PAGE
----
Poaching is one of our favorite ways to prepare chicken, especially when we need some cooked protein for a quick weeknight dinner. Think robust salads, savory tacos, next-level sandwiches, and satisfying last-minute soups. Poaching chicken for the next day's work lunch can easily become a habit because this technique of cooking food in a small amount of liquid has a lot going for it. In addition to being ridiculously easy and fast, it's pretty darn hard to mess up. The result is consistent: tender, juicy chicken.
While you can certainly poach bone-in chicken pieces with the skin on, this method of cooking works best with boneless, skinless chicken breasts. While grilling, roasting, or frying caramelizes the skin for enhanced flavor, poaching doesn't bring anything extra to the chicken. Moreover, if you plan to strain and reserve your poaching water for making soups, the skin leaves the liquid kind of greasy. Yuck!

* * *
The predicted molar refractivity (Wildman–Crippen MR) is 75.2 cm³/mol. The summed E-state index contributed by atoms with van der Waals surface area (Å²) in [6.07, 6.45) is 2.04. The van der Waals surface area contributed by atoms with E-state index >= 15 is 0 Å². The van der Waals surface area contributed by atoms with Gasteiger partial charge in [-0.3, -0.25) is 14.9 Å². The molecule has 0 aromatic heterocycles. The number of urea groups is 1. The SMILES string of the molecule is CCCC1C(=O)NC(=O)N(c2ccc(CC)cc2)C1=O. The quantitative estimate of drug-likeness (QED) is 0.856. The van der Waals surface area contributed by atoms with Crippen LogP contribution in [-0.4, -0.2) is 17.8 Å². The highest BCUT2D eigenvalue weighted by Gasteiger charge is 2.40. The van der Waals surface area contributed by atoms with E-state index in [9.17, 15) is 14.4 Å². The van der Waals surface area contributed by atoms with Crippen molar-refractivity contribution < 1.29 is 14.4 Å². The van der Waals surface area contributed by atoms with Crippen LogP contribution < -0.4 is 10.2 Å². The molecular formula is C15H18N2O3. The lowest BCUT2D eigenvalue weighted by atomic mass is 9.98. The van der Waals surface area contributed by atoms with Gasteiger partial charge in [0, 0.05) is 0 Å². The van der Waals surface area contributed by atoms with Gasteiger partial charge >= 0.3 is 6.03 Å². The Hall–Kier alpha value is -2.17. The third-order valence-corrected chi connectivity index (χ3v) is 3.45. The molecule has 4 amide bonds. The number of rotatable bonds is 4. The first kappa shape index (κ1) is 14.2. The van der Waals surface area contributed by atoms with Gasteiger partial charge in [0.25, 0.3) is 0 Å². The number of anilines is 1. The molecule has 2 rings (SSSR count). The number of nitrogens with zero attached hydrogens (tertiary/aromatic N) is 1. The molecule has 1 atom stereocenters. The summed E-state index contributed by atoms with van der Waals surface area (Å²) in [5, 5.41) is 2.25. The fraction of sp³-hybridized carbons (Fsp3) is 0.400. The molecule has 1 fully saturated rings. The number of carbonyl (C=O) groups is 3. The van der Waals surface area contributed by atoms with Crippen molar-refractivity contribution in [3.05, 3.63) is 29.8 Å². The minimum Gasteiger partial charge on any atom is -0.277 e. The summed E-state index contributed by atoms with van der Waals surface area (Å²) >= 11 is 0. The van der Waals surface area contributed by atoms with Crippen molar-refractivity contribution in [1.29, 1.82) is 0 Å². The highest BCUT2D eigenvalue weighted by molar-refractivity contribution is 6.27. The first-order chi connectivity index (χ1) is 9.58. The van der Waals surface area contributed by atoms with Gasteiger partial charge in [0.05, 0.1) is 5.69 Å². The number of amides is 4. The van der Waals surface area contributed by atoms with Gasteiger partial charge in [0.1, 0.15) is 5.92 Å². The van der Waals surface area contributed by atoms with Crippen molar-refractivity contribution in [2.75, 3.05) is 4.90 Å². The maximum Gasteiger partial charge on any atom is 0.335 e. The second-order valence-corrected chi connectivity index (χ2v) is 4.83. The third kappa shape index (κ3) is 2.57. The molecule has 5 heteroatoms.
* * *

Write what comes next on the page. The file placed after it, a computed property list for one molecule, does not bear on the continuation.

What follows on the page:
You're probably wondering how poaching chicken works and just exactly how foolproof it really is. Simply place a piece of boneless, skinless chicken breast in a medium saucepan (or a large one, depending on how big the cutlet is) and add water until the liquid just covers the meat. At this point, feel free to add aromatics to the saucepan if you like — think bay leaf, sliced garlic, ginger, and the like. Simmer over low heat until the chicken is cooked through and no longer pink inside. The low temp and moist heat gets the job done in a gentle manner, rendering perfectly cooked chicken every time.
Need a recipe to get you started? Try this one from Cookin Canuck. It's basic and totally adaptable.